I've been hearing a lot about digital performances and productions of late, of course, and it's really exciting to hear about the ways performers and companies are stretching the boundaries of how to deliver culture in lockdown.

I was particularly intrigued when I read about 'Rice!', an upcoming production which will be streamed from two countries at once, and which incorporates interactive elements.

To find out what to expect from the show, and more about the creatives behind it, I spoke to Hester Welch, director, and co-founder of producing company Wayang Kitchen.

CLICK HERE to read this Caro Meets interview.

'Rice' is streamed for four performances, on 20, 21, 27 and 28 Feb at 12.30pm. See the Omnibus Theatre website here for information and to book.
With full-on COVID restrictions still in place, this week we are tipping the best in digital culture from across the UK - including online shows from performers and companies we first discovered at the Edinburgh Festival.


Mark Thomas - Check Up: Our NHS | 16 Feb
I heard about all the shows in this week's comedy tips section via separate means, so I was actually surprised to find out they are all affiliated with the Leicester Comedy Festival. But that's actually quite a good thing, because the festival comes to an end on 21 Feb, so you should all be making the most of it this week before it's over. As usual, loads of our fringe-found faves are aboard, including national treasure Mark Thomas, who - for this award winning show - spent a month shadowing nurses, consultants and staff at the Imperial Group of NHS hospitals. "This time Mark is going back to some of those experts to conduct live interviews after the show about the state of our health. How is the NHS doing? Where does it go next? What do we need to do?" See more here.

Just The Tonic: Working From Home | 19 Feb
As you probably know, we became big fans of Just The Tonic because of their fab work up at the old edfringe, and during lockdown we have been really happy to see them doing their online shows. This one, like previous aforementioned online events, features a cracking line up: Shappi Khorsandi, Tez Ilyas, Jayde Adams, Marcel Lucont, Rich Wilson, Scott Bennett and Tom Binns. As I understand it, there are two ways to tune in: there's a 'watch from home' option, which, well, means simply watching from home, and a Zoom option, which means you are more "in the room", as it were, even though you are, well, still at home. For the Zoom option click here and for the other click here.

Jonny Awsum: The Gag Slinging Guitar Hero | 18 Feb (pictured)
I hadn't really registered that TW favourite Jonny Awsum, purveyor of a "special feel-good brand of family friendly musical comedy", had been a semi-finalist on 'Britain's Got Talent back' in 2017, until I read the blurb for this show, our third accidental selection from the Leicester Comedy Festival. I do know that we love him, though, and that our edfringe review team have written glowing things about him on a number of occasions in the past. This, for example: "His captivating songs are infectious, filled with sharp wit and incredible warmth". Read more about it and book yourself into the show right about here.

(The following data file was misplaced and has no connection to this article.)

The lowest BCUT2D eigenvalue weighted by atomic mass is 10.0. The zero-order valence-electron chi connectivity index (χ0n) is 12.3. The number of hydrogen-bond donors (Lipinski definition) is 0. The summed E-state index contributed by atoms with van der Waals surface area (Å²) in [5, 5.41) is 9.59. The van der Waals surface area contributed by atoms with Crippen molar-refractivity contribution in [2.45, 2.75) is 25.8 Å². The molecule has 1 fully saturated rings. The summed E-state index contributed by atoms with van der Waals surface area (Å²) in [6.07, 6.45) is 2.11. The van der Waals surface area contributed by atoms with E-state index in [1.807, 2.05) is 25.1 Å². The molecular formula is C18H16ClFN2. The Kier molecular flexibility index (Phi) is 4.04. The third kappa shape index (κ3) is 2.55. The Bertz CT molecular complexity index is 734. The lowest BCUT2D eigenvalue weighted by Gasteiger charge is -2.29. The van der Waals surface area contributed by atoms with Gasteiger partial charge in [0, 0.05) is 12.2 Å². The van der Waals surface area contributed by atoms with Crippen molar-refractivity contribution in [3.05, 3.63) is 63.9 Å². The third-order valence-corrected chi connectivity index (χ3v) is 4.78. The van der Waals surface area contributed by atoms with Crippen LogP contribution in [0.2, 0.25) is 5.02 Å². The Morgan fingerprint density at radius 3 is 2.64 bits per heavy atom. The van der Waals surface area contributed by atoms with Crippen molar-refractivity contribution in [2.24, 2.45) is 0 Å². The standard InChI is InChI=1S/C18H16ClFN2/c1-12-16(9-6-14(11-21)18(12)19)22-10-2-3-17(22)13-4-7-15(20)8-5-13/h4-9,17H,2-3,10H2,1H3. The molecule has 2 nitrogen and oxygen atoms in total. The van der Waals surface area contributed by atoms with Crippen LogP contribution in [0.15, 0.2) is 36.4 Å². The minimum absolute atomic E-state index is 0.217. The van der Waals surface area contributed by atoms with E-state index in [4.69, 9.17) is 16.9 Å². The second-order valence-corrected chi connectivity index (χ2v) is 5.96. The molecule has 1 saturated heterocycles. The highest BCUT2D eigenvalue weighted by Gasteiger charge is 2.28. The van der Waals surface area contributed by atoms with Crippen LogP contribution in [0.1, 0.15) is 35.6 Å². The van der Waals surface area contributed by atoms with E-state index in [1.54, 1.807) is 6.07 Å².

Peter Pan | Chickenshed | until 29 March
It's half term this week where I am, so I would presume it's the same for most parents. In which case, after weeks off homeschooling, perhaps it might be nice to just sit back with your children and watch a lovely show from Chickenshed, instead of grappling with KS1 maths. "Wendy Darling loves telling her brothers bedtime stories of the dastardly pirate Captain Hook and the heroic Peter Pan, and the children's imaginations become reality when Peter flies into their nursery one starry night. Together they fly to a mysterious, magical land where children never grow up, fairies truly exist and blood thirsty pirates really roam the seas". More here.

Night Tree | PDSW | 19-21 Feb (pictured, photo by Foteini Christofilopoulou)
"Every year, in the middle of winter, we go into the forest to find our tree. Our special tree. We bundle up so we're warm, with hats, gloves, shoes and coats. We travel through the trees. Among the leaves and muddy puddles. Listening to the birds sing. And watching for animals". This sounds like it will be fab for younger audiences, a "magical film about one very special tree and a family's gift to all the creatures in the wintry woods", based on the picture book by Eve Bunting. It's pay-what-you-can, and there's an accompanying print-at-home activity pack and Zoom-based dance workshop. And, if you live in the right place (the Bournemouth area) you can even order a woodland picnic to go with it. See this page here for all the info.